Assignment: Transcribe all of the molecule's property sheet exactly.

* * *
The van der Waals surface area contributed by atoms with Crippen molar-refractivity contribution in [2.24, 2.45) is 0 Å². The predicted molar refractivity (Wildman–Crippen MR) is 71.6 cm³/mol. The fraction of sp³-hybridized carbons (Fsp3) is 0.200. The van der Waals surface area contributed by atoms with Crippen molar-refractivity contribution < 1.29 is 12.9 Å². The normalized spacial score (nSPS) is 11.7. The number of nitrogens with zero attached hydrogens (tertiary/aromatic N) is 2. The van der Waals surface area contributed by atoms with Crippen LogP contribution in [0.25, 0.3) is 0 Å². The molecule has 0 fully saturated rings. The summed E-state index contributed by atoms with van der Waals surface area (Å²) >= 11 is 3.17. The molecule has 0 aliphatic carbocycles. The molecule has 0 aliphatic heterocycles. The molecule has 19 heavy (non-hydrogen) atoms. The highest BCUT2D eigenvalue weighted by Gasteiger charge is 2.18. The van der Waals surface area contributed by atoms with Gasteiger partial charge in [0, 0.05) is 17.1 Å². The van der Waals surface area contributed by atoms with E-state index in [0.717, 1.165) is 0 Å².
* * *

The van der Waals surface area contributed by atoms with Crippen molar-refractivity contribution in [2.24, 2.45) is 0 Å². The predicted molar refractivity (Wildman–Crippen MR) is 71.6 cm³/mol. The fraction of sp³-hybridized carbons (Fsp3) is 0.200. The van der Waals surface area contributed by atoms with Crippen molar-refractivity contribution < 1.29 is 12.9 Å². The normalized spacial score (nSPS) is 11.7. The number of nitrogens with zero attached hydrogens (tertiary/aromatic N) is 2. The van der Waals surface area contributed by atoms with Crippen LogP contribution in [0.25, 0.3) is 0 Å². The molecule has 0 fully saturated rings. The summed E-state index contributed by atoms with van der Waals surface area (Å²) >= 11 is 3.17. The molecule has 0 aliphatic carbocycles. The molecule has 0 aliphatic heterocycles. The molecule has 19 heavy (non-hydrogen) atoms. The highest BCUT2D eigenvalue weighted by Gasteiger charge is 2.18. The van der Waals surface area contributed by atoms with Gasteiger partial charge in [0, 0.05) is 17.1 Å². The van der Waals surface area contributed by atoms with E-state index in [0.717, 1.165) is 0 Å².